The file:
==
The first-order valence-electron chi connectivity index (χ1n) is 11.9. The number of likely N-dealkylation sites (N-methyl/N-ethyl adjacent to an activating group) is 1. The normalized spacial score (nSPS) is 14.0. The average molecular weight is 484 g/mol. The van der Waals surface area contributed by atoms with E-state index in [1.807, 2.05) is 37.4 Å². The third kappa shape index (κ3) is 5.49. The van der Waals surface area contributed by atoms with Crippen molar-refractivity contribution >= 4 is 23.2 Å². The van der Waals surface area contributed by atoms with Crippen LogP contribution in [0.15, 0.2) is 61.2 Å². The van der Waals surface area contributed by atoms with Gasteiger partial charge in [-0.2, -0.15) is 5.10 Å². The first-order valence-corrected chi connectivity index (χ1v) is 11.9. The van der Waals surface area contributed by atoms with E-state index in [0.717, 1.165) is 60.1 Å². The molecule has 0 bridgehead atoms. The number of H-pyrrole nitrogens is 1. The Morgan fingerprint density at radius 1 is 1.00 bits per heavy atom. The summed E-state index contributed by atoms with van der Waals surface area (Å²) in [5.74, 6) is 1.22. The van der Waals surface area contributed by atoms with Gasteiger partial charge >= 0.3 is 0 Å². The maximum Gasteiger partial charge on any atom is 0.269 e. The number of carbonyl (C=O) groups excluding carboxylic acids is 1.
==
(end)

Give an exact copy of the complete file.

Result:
The first-order valence-electron chi connectivity index (χ1n) is 11.9. The number of likely N-dealkylation sites (N-methyl/N-ethyl adjacent to an activating group) is 1. The normalized spacial score (nSPS) is 14.0. The average molecular weight is 484 g/mol. The van der Waals surface area contributed by atoms with E-state index in [1.807, 2.05) is 37.4 Å². The third kappa shape index (κ3) is 5.49. The van der Waals surface area contributed by atoms with Crippen molar-refractivity contribution >= 4 is 23.2 Å². The van der Waals surface area contributed by atoms with Crippen LogP contribution in [0.15, 0.2) is 61.2 Å². The van der Waals surface area contributed by atoms with Gasteiger partial charge in [-0.2, -0.15) is 5.10 Å². The first-order valence-corrected chi connectivity index (χ1v) is 11.9. The van der Waals surface area contributed by atoms with E-state index in [0.717, 1.165) is 60.1 Å². The molecule has 0 bridgehead atoms. The number of H-pyrrole nitrogens is 1. The Morgan fingerprint density at radius 1 is 1.00 bits per heavy atom. The summed E-state index contributed by atoms with van der Waals surface area (Å²) in [5.74, 6) is 1.22. The van der Waals surface area contributed by atoms with Gasteiger partial charge >= 0.3 is 0 Å². The maximum Gasteiger partial charge on any atom is 0.269 e. The number of carbonyl (C=O) groups excluding carboxylic acids is 1.